It is becoming increasingly clear that fully autonomous AI systems are likely many years away. For example, estimates of the arrival of fully self-driving cars have been continuously pushed back, and are now many decades in the future. In all likelihood, AI will have its biggest impact on the economy and our lives via hybrid, interactive, human-in-the-loop systems. This mandates a focus on AI that is designed to interact well with humans and their cognitive proclivities. Human-centric AI that takes into consideration the natural operating modes of the human brain will require insights from psychology and neuroscience. Moreover, brain-machine interface systems may open the door to seamless human-AI interaction, and should be a focus of the next generation of human-in-the-loop, hybrid AI systems.

We propose that one of IVADO’s themes should be the development of “neuro-digital intelligence”. This includes both brain-inspired AI systems, and human-in-the-loop AI focussed on intimate interactions with living brains. Ultimately, our proposal is to have a theme devoted to developing the next-generation of digital intelligence via interdisciplinary interactions with the brain sciences. In particular, we envision a theme focussed on achieving the five attributes listed above (systematic generalization, self-supervised learning, continual learning, action-perception abstraction, and human-in-the-loop AI) via an explicit focus on collaborations between Montreal’s flourishing machine learning and brain sciences communities. We believe that IVADO is uniquely well-positioned to help fill these current gaps in digital intelligence, and that the research ecosystem in Montreal is perfectly suited to help make this happen, thanks to the existence of a critical mass of researchers in brain-inspired AI and other strong networks, such as UNIQUE and HBHL. Applications of such a neuro-digital intelligence can impact many domains, and even feedback into the investigation of the human brain itself. Indeed, understanding brain functions and dysfunctions requires the combination of large amounts of data, across scales and modalities, with fragmented prior knowledge about the biological mechanisms underlying our cognitive abilities.

Contexte

Mots-clefs : artificial intelligence, neuroscience, psychology, generalization, self-supervised learning, continual learning, action-perception, human-in-the-loop AI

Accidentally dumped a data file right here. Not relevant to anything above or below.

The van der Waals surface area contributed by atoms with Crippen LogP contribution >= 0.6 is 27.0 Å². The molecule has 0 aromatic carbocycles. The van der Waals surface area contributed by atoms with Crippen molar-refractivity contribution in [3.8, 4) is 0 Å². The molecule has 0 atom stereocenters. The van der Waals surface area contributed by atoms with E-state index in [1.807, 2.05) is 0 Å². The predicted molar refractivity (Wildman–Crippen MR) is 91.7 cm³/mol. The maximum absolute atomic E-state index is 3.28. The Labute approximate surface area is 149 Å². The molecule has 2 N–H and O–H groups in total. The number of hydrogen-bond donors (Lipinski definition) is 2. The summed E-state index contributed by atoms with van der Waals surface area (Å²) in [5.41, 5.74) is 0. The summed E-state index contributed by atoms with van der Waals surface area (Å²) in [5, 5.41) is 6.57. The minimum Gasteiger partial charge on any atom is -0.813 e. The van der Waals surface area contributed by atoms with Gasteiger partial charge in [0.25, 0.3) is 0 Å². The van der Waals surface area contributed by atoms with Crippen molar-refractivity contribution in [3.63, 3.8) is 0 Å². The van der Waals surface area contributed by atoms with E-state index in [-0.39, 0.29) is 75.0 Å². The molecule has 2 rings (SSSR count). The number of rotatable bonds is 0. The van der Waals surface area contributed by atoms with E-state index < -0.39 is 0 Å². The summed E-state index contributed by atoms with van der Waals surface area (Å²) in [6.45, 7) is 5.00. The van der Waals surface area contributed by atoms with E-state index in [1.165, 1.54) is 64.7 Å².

Organisations pertinentes :

Mila, UNIQUE, Universite de Montreal, McGill University,  Polytechnique Montreal (https://www.polymtl.ca/), HBHL, CIFAR program on « Learning in Machines and Brains »

IVADO-UNIQUE team grant on « Continual Learning from Brains to Machines », CERC, Google Deepmind, Microsoft Research, Facebook AI, IBM Research.

Personnes pertinentes suggérées durant la consultation :

Les noms suivants ont été proposés par la communauté et les personnes mentionnées ci-dessous ont accepté d’afficher publiquement leur nom. Notez cependant que tous les noms des professeur.e.s (qu’ils soient affichés publiquement ou non sur notre site web) seront transmis au comité conseil pour l’étape d’identification et de sélection des thèmes stratégiques. Notez également que les personnes identifiées durant l’étape de consultation n’ont pas la garantie de recevoir une partie du financement. Cette étape sert avant tout à présenter un panorama du domaine, incluant les personnes pertinentes et non à monter des équipes pour les programmes-cadres.

  • Anne Gallagher
  • Blake Richards
  • Eilif Muller
  • Guillaume Dumas
  • Guillaume Lajoie
  • Julien Cohen-Adad
  • Pouya Bashivan
  • Karim Jerbi
  • Yoshua Bengio
  • Numa Dancause
  • Pierre Rainville
  • Tomas Paus

Programmes-cadres potentiels

(pas de programmes-cadres potentiels pour le moment)

Documentation complémentaire

(pas de documentation complémentaire pour le moment)

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Historique

13 juillet 2021 : Première version

15 juillet 2021 : Ajout de personnes pertinentes

22 juillet 2021 : Ajout de personnes pertinentes